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We're All Doomed... Or Are We?

Energy Costs To Increase By 20% crack

This might seem something of an extreme headline, reminiscent of Private Frazer of Dad’s Army fame. Chances are though the phrase has been uttered in households throughout Cheltenham at the news in recent weeks of increases in energy costs of as much as 20% coming up.

Gary Jones of leading double glazing window, door and conservatory business Glevum takes a look at this hot topic for us and points to why it might prompt many more of us to call firms such as them.

“It comes to something when we all shrug our shoulders as we read front page headlines announcing up to 20% increases in energy costs. Particularly when you consider that the average household is now paying around £500 more on energy bills than they were 5 years ago.

Is it any wonder that a staggering 6.3 million UK households are now classified as living in fuel poverty. The official definition of this being that a household spends 10% or more of their disposable income on home energy costs.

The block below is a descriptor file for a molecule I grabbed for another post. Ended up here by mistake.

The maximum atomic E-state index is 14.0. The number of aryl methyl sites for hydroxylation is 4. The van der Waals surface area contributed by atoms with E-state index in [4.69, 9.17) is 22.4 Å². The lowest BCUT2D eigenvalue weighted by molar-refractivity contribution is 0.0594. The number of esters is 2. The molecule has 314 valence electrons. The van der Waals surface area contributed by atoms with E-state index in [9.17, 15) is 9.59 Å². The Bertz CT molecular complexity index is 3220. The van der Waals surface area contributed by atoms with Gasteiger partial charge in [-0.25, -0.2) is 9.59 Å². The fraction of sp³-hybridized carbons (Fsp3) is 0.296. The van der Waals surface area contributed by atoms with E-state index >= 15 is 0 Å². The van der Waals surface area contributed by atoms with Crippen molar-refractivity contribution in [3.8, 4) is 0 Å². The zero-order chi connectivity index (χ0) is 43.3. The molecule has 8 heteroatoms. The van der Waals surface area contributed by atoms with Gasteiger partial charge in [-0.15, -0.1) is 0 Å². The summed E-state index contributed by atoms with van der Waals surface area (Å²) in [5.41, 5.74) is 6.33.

So what can we do?

Apart from turning lights off and putting an extra layer on in the winter months, the argument for installing the latest energy efficient windows is becoming increasingly compelling. An estimated 6% of properties have less than half their home double glazed. In one of these homes with non energy efficient windows up to 25% of heat loss can be due to glass or glazing.


An average detached house with timber windows could save £223 per annum in energy costs by installing the latest A rated energy efficient windows. This is without taking into consideration the increases in energy costs we have just seen announced.

Even somebody who has older style UPVC windows can make substantial savings. A typical detached house which had the type of UPVC windows installed as recently as in 2001, could save over £100 per annum in energy costs by now replacing them with the latest windows. None of this even touches on the benefits the latest windows offer in terms from carbon reduction, better sound proofing and improved security.

This could herald something of a second boom for the window and double glazing industry, reminiscent of the heyday when people first started replacing wooden windows with UPVC. Certainly, with the way energy costs are going a lot more households in Cheltenham will be giving serious consideration to replacing their windows and doors much earlier than they might have otherwise done. If they are, I hope they will be giving Glevum a call on:

0800 33 22 55.